03:54am Saturday 29 February 2020

A healthy breakdown

Peter Dizikes | MIT News Office

A wide variety of fruits and vegetables contain oxalate. But humans and most other animals lack the ability to metabolize this molecule — that is, to break it down while digesting it. And so for some people, a buildup of oxalate is associated with kidney stones, arthritis, and even kidney failure.

At the same time, some plants, fungi, and bacteria are able to break down oxalate. Now MIT scientists, in collaboration with colleagues at the University of Michigan, have identified a previously unknown mechanism through which this process occurs, a discovery that could help researchers drive toward new ways of lessening oxalate’s harmful effects on humans.

The team used X-ray crystallography to identify precisely how a recently-discovered enzyme, thiamine pyrophosphate-dependent oxalate oxidoreductase (OOR), metabolizes oxalate using a “bait-and-switch” mechanism to break apart the troublesome molecule.

“This is unprecedented chemistry, what this enzyme does,” says Catherine Drennan, a professor of biology and chemistry at MIT, whose lab team made the discovery. “This particular enzyme just takes it [oxalate] and splits it. It’s always fantastic when the structure shows you the answer and it’s something you never guessed.”

“Simple, elegant, beautiful”

The findings are detailed in a newly published paper, “One-carbon chemistry of oxalate oxidoreductase captured by X-ray crystallography,” appearing today in Proceedings of the National Academy of Sciences. Drennan is the corresponding author of the paper.

The molecule oxalate has two carbon atoms and four oxygen atoms. The carbons are connected to each other, and each connects separately to two oxygen atoms. Crucially, it also has a double negative charge coming from two “extra” electrons in the molecule.

The OOR enzyme, a large and complex molecule, binds with oxalate in such a way as to neutralize the negative charge, and, in a separate action, it breaks the carbon-carbon bond at the center of oxalate. This is what the researchers call the “bait-and-switch” process — because the enzyme first binds oxalate using its positive charge to attract the negatively charged molecule, before altering the charge environment through two protein movements in order to break the oxalate down.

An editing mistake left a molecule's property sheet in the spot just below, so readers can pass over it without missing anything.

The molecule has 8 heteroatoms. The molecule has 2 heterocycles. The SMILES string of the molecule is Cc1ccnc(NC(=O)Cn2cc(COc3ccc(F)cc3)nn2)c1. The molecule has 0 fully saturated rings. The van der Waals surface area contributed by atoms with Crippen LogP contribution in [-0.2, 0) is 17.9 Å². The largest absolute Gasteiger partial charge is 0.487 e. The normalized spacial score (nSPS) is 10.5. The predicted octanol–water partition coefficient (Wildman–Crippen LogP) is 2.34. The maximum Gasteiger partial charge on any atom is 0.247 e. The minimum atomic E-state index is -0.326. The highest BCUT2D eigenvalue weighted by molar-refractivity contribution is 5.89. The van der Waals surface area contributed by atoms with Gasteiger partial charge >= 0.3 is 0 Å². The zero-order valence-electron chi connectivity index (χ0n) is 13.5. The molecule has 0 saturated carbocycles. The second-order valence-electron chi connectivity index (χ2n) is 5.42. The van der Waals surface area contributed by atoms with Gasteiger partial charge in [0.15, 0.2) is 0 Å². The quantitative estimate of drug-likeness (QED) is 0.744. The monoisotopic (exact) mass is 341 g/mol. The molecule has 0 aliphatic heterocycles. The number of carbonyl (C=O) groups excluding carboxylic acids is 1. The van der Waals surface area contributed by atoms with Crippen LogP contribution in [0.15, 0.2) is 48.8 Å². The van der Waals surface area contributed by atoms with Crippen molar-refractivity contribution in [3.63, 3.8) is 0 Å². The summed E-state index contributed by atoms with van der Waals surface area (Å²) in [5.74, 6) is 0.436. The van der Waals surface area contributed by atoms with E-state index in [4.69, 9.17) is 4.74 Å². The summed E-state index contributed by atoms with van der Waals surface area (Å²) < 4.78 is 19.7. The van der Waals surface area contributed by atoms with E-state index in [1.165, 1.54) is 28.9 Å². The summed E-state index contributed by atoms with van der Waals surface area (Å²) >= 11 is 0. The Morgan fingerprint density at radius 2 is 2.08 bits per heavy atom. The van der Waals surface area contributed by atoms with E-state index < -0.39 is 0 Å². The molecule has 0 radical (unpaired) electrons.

“There are [just] these two movements,” Drennan observes. “The simplest things are the most elegant and beautiful.”

The researchers made the discovery through X-ray crystallography, which reveals molecular structures at the atomic scale. By taking a series of X-rays during the OOR-oxalate reaction process, they were able to determine the dynamics of the interaction through which OOP metabolizes oxalate.

“By solving a number of structures, I call them snapshots, we can watch in a way the action take place, because we have a series of pictures at various different time-points along the reaction mechanism,” Drennan explains. “And that’s super-cool. I think my favorite thing about crystallography is when you can do that.”

Ultimately, Drennan and her colleagues hope that identifying the mechanism of oxalate breakdown will help scientists figure out some ways of letting people reduce their oxalate levels if needed. Some people, as Drennan notes, carry the bacteria that can metabolize oxalate, but other people do not.

Drennan suggests it will be increasingly useful to grasp how these kinds of processes, or our lack of them, factor into human health issues.

“We have kind of been ignoring this huge aspect of human health,” Drennan says. “I think as we start understanding the importance of those microbes [that are] doing chemistry for us, I think we’re going to really appreciate it.”

The paper has six co-authors in addition to Drennan. They are Marcus Gibson PhD ’15, a former doctoral student in Drennan’s lab who is now a postdoc at Princeton University; Percival Yang-Ting Chen, a doctoral student in Drennan’s lab; Aileen Johnson ’14, a former undergraduate in Drennan’s lab; and Stephen Ragsdale, Elizabeth Pierce, and Mehmet Can, all of the University of Michigan.

Funding for the research was provided by the National Institutes of Health, the National Science Foundation, and the Martin Family Society of Fellows for Sustainability.

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